Celebrating the 30th anniversary of Disco Demolition Night

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Sunday is the 30th anniversary of the infamous “Disco Demolition Night.”
For those unfamiliar, it went down like this: Doubleheader between the
White Sox and Tigers. Disco backlash reaching its apex. Local DJ
convinces the Sox to stage a promotion for which people bring unwanted
disco records to the game in exchange for a 98 cent ticket, the records
get collected, placed in center field, and blown up by the DJ during
the intermission between the two games. Totally foreseeable, but
seemingly unforeseen side effect: the cheap tickets and disco
demagoguery draws lots of people who usually don’t go to baseball
games, and those people proceed to use their tickets savings to buy
lots of beer. Well, at least the people who weren’t baked out of their
gourds did (I’m guessing nacho sales were pretty brisk). There’s no
dispute, however, that it was a crazy scene that evening.

Then came the explosion, which tore a big chunk out of the outfield
grass. Then thousands of fans rushed the field, lighting fires,
throwing firecrackers, and making general asses of themselves. The
batting cage was pulled down and wrecked, bases were ripped off the
infield, and the place was generally torn to shreds. Everyone was
having a grand old time until the riot police showed up. Man, those
guys can be buzzkills.

Anyway, the guy whose bright idea this all was — Steve Dahl — now writes for the Chicago Tribune, and today has an interview with . . . himself. It’s pretty good reading, actually:

So you had no idea that DD was going to be as big as it was?

No, I thought it was going to be a failure. Even if I drew 10,000
fans, the place would have still looked empty. I was just hoping I
wouldn’t be too embarrassed. I mean, I was dressed up like a fat G.I.
Joe, singing “Do You Think I’m Disco” a cappella and running around
blowing up records.

When did you know that it was going to be bigger than you had ever imagined?

When I finally got down on the field and felt the beer-fueled energy
of he crowd. I might have also smelled a little pot. They were throwing
cherry bombs at me. Never schedule an event that close to the 4th of
July.

You mentioned alcohol and drugs. Were you high?

I don’t think so. I feared for my life and my career.

Some people may look back at Disco Demolition Night as an
unmitigated disaster. I choose to remember it fondly. After all, at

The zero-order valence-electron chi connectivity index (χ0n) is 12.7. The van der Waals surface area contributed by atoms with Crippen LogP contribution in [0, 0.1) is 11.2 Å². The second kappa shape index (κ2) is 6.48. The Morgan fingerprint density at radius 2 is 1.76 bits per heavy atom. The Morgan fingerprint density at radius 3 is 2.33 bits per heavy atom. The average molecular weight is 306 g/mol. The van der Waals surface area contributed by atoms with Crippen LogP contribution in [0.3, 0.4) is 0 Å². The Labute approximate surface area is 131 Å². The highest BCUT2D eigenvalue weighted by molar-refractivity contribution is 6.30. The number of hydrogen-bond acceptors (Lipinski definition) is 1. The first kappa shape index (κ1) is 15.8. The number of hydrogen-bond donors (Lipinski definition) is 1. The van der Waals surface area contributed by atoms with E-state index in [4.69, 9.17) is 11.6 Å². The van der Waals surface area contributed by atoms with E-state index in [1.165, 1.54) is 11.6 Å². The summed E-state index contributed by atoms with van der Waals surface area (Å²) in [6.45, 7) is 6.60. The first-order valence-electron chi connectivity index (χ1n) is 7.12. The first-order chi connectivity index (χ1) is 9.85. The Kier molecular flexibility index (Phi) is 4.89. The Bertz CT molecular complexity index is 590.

least in those days there was a sense of community. In today’s
uber-fragmented world — a world in which a given band’s perceived
coolness is directly related to how obscure it is — we can’t get
anyone to agree on anything, and there’s something quite sad about
that.

I guess.

Braves ink Blaine Boyer to a minor league deal

DENVER, CO - OCTOBER 2:  Relief pitcher Blaine Boyer #48 of the Milwaukee Brewers delivers to home plate during the seventh inning against the Colorado Rockies at Coors Field on October 2, 2016 in Denver, Colorado. (Photo by Justin Edmonds/Getty Images)
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The Braves have signed reliever Blaine Boyer to a minor league contract with an invitation to spring training, MLB.com’s Mark Bowman reports. Bowman adds that the right-hander has a “good chance” to make the Braves’ bullpen out of spring training.

Boyer, 35, spent the past season with the Brewers, finishing with a 3.95 ERA and a 26/17 K/BB ratio in 66 innings.

Boyer, of course, started his professional baseball career with the Braves as they selected him in the third round of the 2000 draft. Since the Braves traded him in 2009, Boyer has pitched for the Cardinals, Diamondbacks, Mets, Padres, and Twins along with the Brewers.

Report: Rays nearing a deal with Shawn Tolleson

ST. LOUIS, MO - JUNE 18: Reliever Shawn Tolleson #37 of the Texas Rangers pitches against the St. Louis Cardinals in the eighth inning at Busch Stadium on June 18, 2016 in St. Louis, Missouri.  (Photo by Dilip Vishwanat/Getty Images)
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Update (6:48 PM EST): Topkin reports the contract will be of the major league variety.

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Marc Topkin of the Tampa Bay Times reports that the Rays and free agent reliever Shawn Tolleson are close to finalizing a contract.

Tolleson, who turns 29 years old on Thursday, had an ugly 2016 season, finishing with a 7.68 ERA and a 29/10 K/BB ratio in 36 1/3 innings. He was one of the Rangers’ best relievers in the two seasons prior to that, however, which included saving 35 games in 2015.